We’ve heard time and again that we’re destroying the environment and it’s completely true. Our livelihood relies on the environment, but we haven’t been taking care of it. Data is crucial if we want to save it. Many environmental institutes are working directly on data visualization to map environmental shifts and aftermaths. There’s no telling what we’ll have to do in order to preserve life on earth.
The Earth is a complex network of interconnected ecological systems. Changes ripple out and the effects aren’t always so obvious. But you can be sure that one bad event will only lead to worse things. In order to keep up with environmental imbalances, we rely on data in a variety of ways. From research and conservation to discovery and technology, data is the foundation. Sometimes the data comes from somewhere else but makes huge contributions. One researcher found an untouched mountaintop forest previously unknown to the outside world using Google Earth.
Data reveals crucial information about the environment:
- Carbon dioxide levels have reached the highest levels this Earth has seen over the past 800,000 years, which will make the weather much warmer
- Droughts and other weather phenomena are more frequent, which affects make food very scarce by 2050
- The current extinction rate is between 1,000 and 10,000 times higher than the natural rate, which means between 200 and 100,000 species are going extinct every year
Humans have touched most natural ecosystems already, and so much of the damage is irreversible.
“That won’t affect me”
It’s much easier to brush off the data and keep living as you do, but the consequences don’t disappear. Even indirectly, we see dramatic levels of trash and chemicals, which does everything from change sexes in animals to killing predators with poisoned prey. Maybe our bodies have silently been affected, we just don’t know how. Or maybe the consequences are way more obvious. Live near a coastline? Rising seas levels not only disrupt balanced ecosystem, they also regularly flood cities. In the US, Miami has long been a vibrant hub of culture and nightlife. But now, it’s the prime example of coastal flooding and a window into the future. Other major cities around the globe will be majorly affected by future flooding. Record breaking floods are an imminent danger that even affects real estate prices.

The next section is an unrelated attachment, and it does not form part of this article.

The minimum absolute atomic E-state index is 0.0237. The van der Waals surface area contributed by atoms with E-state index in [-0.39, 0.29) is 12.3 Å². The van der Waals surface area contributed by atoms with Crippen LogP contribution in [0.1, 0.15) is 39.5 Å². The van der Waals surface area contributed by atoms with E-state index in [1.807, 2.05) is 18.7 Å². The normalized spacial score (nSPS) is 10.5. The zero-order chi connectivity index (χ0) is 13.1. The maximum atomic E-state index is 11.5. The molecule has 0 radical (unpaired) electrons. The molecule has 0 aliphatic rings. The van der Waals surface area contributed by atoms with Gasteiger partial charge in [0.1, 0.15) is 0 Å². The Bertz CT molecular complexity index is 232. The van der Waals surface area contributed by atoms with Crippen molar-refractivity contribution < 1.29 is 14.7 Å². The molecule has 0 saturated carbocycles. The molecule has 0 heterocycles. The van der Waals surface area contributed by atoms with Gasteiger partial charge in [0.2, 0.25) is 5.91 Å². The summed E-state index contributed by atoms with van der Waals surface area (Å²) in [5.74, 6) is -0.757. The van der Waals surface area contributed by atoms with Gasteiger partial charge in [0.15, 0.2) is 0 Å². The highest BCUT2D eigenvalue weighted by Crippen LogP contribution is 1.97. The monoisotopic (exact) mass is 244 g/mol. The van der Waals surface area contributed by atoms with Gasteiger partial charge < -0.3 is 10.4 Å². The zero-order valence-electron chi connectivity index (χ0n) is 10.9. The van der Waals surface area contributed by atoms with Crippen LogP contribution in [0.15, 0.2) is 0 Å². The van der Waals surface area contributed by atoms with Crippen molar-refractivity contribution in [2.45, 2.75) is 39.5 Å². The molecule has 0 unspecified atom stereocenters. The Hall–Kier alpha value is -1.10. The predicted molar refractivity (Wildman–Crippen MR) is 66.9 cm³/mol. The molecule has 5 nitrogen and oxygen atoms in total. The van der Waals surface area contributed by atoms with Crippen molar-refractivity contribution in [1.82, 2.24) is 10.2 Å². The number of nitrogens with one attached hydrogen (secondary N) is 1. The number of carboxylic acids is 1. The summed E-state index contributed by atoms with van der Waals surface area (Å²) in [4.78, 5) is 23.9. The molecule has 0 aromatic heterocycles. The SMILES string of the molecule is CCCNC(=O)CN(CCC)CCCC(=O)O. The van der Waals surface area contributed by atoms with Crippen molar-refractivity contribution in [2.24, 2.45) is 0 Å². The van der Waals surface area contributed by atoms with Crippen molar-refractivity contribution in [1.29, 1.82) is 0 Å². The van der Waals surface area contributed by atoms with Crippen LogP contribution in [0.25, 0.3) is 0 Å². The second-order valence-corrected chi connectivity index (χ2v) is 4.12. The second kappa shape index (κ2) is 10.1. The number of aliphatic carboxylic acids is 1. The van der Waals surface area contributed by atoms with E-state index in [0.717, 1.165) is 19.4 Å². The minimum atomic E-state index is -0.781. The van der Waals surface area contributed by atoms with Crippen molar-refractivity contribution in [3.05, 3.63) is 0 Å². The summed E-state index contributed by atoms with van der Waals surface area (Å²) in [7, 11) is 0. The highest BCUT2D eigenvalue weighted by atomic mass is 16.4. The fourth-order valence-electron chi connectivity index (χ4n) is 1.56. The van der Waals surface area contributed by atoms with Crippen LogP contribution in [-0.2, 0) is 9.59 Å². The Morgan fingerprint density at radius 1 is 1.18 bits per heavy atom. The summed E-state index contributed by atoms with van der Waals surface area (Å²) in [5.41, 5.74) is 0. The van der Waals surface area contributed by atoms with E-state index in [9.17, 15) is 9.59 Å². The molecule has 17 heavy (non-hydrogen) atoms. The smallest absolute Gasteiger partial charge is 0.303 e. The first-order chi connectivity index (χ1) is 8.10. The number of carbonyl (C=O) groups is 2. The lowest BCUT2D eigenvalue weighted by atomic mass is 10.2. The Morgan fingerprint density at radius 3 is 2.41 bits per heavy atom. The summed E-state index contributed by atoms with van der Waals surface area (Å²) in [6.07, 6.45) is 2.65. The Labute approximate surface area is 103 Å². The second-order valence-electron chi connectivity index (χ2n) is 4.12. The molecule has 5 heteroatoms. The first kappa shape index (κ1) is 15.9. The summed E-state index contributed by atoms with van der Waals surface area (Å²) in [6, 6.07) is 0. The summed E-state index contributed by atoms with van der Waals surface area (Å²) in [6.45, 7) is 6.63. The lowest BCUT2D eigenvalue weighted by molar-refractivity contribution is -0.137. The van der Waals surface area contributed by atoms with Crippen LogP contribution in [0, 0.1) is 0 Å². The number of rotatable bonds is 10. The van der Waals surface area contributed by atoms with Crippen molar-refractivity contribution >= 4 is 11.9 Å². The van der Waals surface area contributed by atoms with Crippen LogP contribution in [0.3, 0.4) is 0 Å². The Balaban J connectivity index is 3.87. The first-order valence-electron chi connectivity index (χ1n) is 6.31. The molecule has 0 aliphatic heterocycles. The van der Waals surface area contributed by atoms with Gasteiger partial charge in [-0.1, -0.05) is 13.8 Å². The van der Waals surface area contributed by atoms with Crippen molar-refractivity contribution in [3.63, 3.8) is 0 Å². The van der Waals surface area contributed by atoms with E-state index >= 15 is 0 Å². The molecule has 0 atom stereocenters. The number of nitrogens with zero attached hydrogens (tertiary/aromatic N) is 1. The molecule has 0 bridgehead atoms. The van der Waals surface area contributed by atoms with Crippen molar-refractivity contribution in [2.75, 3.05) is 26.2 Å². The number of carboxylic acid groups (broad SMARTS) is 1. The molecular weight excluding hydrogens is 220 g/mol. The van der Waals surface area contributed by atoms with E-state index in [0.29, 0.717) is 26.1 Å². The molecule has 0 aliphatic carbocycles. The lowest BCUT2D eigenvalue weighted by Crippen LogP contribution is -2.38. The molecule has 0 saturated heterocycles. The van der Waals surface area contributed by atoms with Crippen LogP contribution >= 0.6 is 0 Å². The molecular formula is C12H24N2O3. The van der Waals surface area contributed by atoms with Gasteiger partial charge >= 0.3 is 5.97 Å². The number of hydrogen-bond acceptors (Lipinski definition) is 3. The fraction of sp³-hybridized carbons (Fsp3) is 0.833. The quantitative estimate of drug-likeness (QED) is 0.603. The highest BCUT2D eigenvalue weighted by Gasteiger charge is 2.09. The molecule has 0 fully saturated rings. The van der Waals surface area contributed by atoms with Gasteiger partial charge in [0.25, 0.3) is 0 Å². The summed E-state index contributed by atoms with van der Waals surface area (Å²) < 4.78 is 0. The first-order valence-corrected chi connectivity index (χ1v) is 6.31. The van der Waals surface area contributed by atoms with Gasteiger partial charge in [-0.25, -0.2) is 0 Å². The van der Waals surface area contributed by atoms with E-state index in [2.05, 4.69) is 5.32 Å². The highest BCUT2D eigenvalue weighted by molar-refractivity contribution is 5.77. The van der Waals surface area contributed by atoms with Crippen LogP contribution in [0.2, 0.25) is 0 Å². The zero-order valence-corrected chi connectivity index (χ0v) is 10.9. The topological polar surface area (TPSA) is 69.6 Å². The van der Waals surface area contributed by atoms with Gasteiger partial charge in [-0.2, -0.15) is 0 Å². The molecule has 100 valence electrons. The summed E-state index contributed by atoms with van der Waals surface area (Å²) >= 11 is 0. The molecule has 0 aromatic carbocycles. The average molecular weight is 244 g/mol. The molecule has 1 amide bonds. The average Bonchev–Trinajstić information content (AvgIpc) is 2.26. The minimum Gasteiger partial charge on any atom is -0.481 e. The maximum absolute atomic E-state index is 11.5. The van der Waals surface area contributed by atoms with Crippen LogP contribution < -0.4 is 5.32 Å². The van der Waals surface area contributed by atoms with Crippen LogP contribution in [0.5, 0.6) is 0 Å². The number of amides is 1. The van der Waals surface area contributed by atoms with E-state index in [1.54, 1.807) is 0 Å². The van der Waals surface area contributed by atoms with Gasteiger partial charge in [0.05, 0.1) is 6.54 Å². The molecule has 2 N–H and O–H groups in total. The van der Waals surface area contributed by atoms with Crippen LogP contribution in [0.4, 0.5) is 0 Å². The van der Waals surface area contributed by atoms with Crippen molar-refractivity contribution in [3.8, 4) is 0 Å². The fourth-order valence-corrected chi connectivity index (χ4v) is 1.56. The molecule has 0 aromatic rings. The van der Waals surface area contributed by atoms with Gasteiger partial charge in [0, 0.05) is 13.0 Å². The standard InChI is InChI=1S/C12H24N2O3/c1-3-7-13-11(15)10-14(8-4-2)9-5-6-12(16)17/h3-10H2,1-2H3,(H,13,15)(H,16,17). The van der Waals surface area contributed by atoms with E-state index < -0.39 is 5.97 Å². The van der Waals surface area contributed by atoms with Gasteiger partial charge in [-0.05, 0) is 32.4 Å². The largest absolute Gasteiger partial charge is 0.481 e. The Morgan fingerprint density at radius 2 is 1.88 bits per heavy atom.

If you think you’re far away enough from nature, don’t worry, a metropolitan environment has plenty you should be worried about. Air pollutants and noise pollution are denser in major cities and majorly affect your health. Remember, if the earth is imbalanced, then we all suffer.
Few answers in a changing environment
An orca whale recently made headlines after she mourned her dead calf for 17 days. Scientists closely watched her because while the ritual of mourning wasn’t out of the ordinary, the duration was. What does this mean? No one knows. 3 out of 4 orca calves in the past 20 years have died and all orca pregnancies in the past 3 years were unsuccessful. Scientists don’t know why the orca population is facing this crisis, despite the data we have. It’s a strong possibility that pollution, over-fishing, climate change, or a combination of everything is affecting the orca population (as well as all other marine life). But for now, we’re witnesses to a dangerous series of changes. Sometimes we know why or how something happened, but have no idea what the true consequences will be until it’s too late. Other times we have hold someone responsible but powerful people often avoid the responsibility. So what can you do?
Inaction is more dangerous
Some things are too late to reverse, but we can work to reduce environmental damage by pursuing sustainable efforts. Fortunately it’s a growing topic as we’re made frighteningly more aware of our impact on the Earth. Unfortunately, it’s very difficult to change the minds of already powerful industries and corporations, while educating the public for collective action. There are laws in place that are designed to protect, but it’s not a cure-all. Politics are difficult to navigate, even more so when other countries are involved. More places are banning plastic and styrofoam, two of the most used and trashed materials that aren’t biodegradable. There are businesses that focus on biodegradable, sustainable materials to replace the dangerous, wasteful ones we use now, like a compostable and edible straw made from organic ingredients. You don’t have to be politician or entrepreneur, to make a difference. Anyone can help by educating yourself and making small changes.